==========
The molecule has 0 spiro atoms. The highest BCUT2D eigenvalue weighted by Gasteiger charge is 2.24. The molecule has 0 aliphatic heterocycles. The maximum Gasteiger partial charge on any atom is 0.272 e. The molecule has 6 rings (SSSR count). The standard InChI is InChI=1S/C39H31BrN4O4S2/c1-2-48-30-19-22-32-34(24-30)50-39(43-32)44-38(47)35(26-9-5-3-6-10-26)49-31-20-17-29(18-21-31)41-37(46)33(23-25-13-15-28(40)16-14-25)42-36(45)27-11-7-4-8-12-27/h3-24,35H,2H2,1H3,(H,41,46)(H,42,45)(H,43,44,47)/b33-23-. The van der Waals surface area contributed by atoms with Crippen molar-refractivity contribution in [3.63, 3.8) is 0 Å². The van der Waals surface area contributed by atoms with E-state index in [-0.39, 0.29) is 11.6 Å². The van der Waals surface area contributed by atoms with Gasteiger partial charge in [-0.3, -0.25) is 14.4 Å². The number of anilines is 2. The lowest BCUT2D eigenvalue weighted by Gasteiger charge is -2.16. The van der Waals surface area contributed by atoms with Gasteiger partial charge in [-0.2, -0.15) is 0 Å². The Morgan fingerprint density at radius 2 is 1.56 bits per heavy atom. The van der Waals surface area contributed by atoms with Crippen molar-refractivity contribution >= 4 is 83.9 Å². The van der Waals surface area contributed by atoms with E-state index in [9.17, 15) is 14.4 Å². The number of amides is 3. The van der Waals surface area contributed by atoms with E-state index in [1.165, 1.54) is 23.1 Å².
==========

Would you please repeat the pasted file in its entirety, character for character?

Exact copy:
The molecule has 0 spiro atoms. The highest BCUT2D eigenvalue weighted by Gasteiger charge is 2.24. The molecule has 0 aliphatic heterocycles. The maximum Gasteiger partial charge on any atom is 0.272 e. The molecule has 6 rings (SSSR count). The standard InChI is InChI=1S/C39H31BrN4O4S2/c1-2-48-30-19-22-32-34(24-30)50-39(43-32)44-38(47)35(26-9-5-3-6-10-26)49-31-20-17-29(18-21-31)41-37(46)33(23-25-13-15-28(40)16-14-25)42-36(45)27-11-7-4-8-12-27/h3-24,35H,2H2,1H3,(H,41,46)(H,42,45)(H,43,44,47)/b33-23-. The van der Waals surface area contributed by atoms with Crippen molar-refractivity contribution in [3.63, 3.8) is 0 Å². The van der Waals surface area contributed by atoms with E-state index in [-0.39, 0.29) is 11.6 Å². The van der Waals surface area contributed by atoms with Gasteiger partial charge in [-0.3, -0.25) is 14.4 Å². The number of anilines is 2. The lowest BCUT2D eigenvalue weighted by Gasteiger charge is -2.16. The van der Waals surface area contributed by atoms with Gasteiger partial charge in [-0.2, -0.15) is 0 Å². The Morgan fingerprint density at radius 2 is 1.56 bits per heavy atom. The van der Waals surface area contributed by atoms with Crippen molar-refractivity contribution >= 4 is 83.9 Å². The van der Waals surface area contributed by atoms with E-state index in [9.17, 15) is 14.4 Å². The number of amides is 3. The van der Waals surface area contributed by atoms with E-state index in [1.165, 1.54) is 23.1 Å².